English teacher James MacIndoe kneels next to his wife at a Black Lives Matter protest that took place in September.

Almost 100 years later, Black History Month is still celebrated nationwide, but students and staff have said that controversy still exists around the significance of the month. While some said they think the month is necessary for society to progress, others said that there may be better ways to combat racism.

English teacher Chynna Wendell said she thinks it’s important for people to honor this month, and there should be more credit given to Africans and African-Americans.

“I think it’s sad that we need a whole month to celebrate black history and I think we should be celebrating this everyday,” Wendell said. ”The month gives us a special opportunity to look at pioneers.”

Social Studies teacher Dean Wood also said he believes it’s important to celebrate this month despite any opposition surrounding it.

“I wish we celebrated this month more within schools. I feel like some people don’t want to celebrate this month because they think the problem is solved,” Wood said. “That’s just simply not true.

However, for certain students, the perspective on the necessity of the month differs a bit.

Senior Oseremen Esangbedo said he thinks the simple title of the month does not affect him on a substantial level.

“I do think this month is important to some extent because some people don’t get the chance to think about social issues like these everyday, but I already think about this everyday,” Esangbedo said. “I’m black, I’m aware of that, and I embody the culture regularly. This month doesn’t change that.”

Senior Mayita Muvavarirwa also said that while she supports the message of Black History Month, it has not brought about much societal change.

“I feel that awareness and representation is important, but this month has been celebrated for decades without any change being brought,” Muvavarirwa said.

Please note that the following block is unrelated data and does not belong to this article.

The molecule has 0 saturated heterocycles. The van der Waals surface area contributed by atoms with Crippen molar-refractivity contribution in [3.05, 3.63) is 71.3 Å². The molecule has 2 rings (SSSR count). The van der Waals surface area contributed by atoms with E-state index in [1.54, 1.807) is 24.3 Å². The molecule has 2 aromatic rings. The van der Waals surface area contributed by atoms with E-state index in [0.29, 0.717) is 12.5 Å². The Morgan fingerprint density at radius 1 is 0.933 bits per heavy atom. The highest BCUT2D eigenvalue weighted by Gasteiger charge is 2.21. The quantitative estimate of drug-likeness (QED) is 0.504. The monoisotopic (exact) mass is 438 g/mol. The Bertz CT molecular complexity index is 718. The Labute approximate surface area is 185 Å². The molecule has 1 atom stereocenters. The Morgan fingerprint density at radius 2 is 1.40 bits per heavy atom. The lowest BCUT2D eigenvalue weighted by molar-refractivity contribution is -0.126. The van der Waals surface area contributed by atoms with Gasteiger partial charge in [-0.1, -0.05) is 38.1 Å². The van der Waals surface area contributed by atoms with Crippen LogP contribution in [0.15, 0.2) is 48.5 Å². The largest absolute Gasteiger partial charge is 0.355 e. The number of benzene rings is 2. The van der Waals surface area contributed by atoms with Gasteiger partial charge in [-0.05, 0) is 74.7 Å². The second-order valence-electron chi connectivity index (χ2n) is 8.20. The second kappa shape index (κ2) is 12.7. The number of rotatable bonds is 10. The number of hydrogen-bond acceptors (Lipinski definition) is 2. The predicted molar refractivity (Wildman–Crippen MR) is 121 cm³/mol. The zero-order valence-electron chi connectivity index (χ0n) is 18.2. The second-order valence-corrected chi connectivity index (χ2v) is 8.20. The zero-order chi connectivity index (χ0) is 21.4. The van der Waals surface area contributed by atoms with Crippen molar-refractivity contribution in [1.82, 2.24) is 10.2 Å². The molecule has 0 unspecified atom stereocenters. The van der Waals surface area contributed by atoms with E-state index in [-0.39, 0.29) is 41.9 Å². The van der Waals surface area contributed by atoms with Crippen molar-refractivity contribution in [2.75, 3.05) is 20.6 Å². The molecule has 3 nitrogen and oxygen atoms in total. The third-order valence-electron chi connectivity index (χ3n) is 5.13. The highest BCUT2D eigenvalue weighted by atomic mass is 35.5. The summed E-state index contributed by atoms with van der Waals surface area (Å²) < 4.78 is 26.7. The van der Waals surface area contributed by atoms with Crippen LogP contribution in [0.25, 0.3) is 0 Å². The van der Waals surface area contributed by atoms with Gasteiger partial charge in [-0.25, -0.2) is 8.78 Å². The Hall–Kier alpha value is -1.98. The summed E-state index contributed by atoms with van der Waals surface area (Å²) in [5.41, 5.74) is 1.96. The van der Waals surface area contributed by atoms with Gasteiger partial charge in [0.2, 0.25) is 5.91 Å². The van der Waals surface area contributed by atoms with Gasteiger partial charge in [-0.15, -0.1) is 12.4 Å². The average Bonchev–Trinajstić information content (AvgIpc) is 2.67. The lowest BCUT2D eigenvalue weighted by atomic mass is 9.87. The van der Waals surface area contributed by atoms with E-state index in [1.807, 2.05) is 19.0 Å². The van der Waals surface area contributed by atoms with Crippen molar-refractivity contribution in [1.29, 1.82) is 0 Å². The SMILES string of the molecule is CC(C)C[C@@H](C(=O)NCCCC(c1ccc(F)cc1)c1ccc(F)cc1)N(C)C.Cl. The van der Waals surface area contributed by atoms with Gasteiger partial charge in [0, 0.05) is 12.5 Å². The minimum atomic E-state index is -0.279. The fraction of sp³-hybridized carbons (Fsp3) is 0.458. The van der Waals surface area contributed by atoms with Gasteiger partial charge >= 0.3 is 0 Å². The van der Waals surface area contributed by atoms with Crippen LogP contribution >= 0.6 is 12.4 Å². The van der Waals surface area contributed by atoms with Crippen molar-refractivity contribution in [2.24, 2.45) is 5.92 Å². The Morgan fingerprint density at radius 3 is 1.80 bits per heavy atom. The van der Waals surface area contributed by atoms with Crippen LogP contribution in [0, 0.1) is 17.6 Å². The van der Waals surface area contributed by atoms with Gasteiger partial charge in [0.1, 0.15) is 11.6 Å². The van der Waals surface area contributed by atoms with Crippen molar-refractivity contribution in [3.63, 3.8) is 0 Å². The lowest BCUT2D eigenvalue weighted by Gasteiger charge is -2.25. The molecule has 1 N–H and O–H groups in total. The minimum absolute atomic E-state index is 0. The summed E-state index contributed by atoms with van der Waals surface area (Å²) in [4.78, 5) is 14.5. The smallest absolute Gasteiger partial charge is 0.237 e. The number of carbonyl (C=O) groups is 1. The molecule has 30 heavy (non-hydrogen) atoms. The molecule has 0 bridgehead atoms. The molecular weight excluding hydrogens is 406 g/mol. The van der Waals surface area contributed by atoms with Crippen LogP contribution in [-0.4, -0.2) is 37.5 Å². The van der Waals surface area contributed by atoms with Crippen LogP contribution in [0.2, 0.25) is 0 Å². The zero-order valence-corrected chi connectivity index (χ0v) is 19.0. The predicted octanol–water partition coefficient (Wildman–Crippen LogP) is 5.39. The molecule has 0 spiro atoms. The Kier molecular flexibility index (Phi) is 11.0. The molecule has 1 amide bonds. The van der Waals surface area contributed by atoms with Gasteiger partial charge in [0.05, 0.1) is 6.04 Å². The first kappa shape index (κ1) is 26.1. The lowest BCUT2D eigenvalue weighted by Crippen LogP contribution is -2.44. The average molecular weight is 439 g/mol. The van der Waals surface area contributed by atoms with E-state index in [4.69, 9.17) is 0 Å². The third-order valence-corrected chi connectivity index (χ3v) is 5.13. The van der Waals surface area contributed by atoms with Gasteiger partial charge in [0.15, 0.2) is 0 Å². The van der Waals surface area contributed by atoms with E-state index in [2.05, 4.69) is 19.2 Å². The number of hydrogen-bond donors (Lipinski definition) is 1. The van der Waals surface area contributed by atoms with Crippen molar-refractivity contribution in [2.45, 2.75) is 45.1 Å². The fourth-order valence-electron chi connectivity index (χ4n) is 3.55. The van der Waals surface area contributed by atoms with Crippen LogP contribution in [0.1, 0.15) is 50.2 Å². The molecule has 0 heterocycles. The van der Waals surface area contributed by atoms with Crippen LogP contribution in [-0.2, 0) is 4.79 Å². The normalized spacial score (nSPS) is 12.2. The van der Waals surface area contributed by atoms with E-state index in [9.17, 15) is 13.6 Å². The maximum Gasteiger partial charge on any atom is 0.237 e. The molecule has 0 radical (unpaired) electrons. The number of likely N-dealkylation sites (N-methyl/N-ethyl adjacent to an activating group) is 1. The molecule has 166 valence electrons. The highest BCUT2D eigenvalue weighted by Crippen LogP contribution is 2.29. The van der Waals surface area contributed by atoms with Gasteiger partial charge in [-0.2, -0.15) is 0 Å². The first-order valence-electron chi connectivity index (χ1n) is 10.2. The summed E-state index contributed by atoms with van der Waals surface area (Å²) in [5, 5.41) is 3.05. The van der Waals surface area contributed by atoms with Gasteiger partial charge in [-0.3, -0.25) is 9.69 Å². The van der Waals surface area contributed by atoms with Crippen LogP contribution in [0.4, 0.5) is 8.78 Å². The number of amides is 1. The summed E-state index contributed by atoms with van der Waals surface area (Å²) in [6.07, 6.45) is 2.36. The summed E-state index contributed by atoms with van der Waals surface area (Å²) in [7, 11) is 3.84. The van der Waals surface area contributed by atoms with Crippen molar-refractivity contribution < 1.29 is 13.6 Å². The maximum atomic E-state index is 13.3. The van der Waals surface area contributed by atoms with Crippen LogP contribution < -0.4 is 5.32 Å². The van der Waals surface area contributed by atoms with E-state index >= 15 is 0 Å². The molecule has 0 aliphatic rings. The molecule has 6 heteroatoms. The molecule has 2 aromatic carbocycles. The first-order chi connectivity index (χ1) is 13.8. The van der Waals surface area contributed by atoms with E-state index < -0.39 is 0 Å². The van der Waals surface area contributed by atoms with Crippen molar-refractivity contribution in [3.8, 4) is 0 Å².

Muvavariwa said that her identity as a black woman has affected her views on ways to take action.

“I think more about how race plays a factor in my life than a lot of people do,” Muvavariwa said. “I’m more concerned about how I fit into society, so I’ve realized that it’s not just about recognizing that Black History Month matters, but more about making steps to get involved in our community to make it more inclusive.”

Senior Sydney Haywood also said while she does not completely agree with the notion that Black History Month is effective in stopping racism, it’s still beneficial to learn about African-Americans from the past.

“If change is wanted there would have to be a time where African-American people would have to meet with state representatives to stop racism,” Haywood said.

Haywood also said that her identity has shaped her perspective on what subtleties should be focused on.

“I think me being a black woman allows me to appreciate the people that have come before me,” Haywood said. “I’m still able to learn about how African-Americans that came before me helped pave the way for me to have a right to all the things they didn’t have to in the past.”

Wood said he believes the environment in Northern Virginia changed his opinion on racism, and the importance of the month.

“This is the most diverse place I’ve worked at, but I’ve found that we sometimes don’t tend to think of each other’s cultures in deep or meaningful ways,” Wood said. “I think this gives us a larger perspective to work with.”

Both staff members and students share different perspectives on the correct way to combat racism, and how to celebrate the month properly.

English teacher James Macindoe said he thinks a reform in education is needed to properly teach the youth about social issues.

“I don’t think that history classes teach these issues properly,” Macindoe said. “We gloss over big events like the Civil Rights movement and slavery in textbooks, and we need to move past just mentioning these events.”

Wood said he also thinks that protesting at movements can help raise awareness for issues.

“Even if you think you can’t win, it doesn’t mean you shouldn’t fight,” Wood said.

Others have said that taking such actions are important only to some extent.

“I think protesting is important, but only to some extent,” Macindoe said. “People should pay attention to who they vote for, they should be having conversations about these issues to each other, and they should be doing more in addition to help combat racism,” Macindoe said.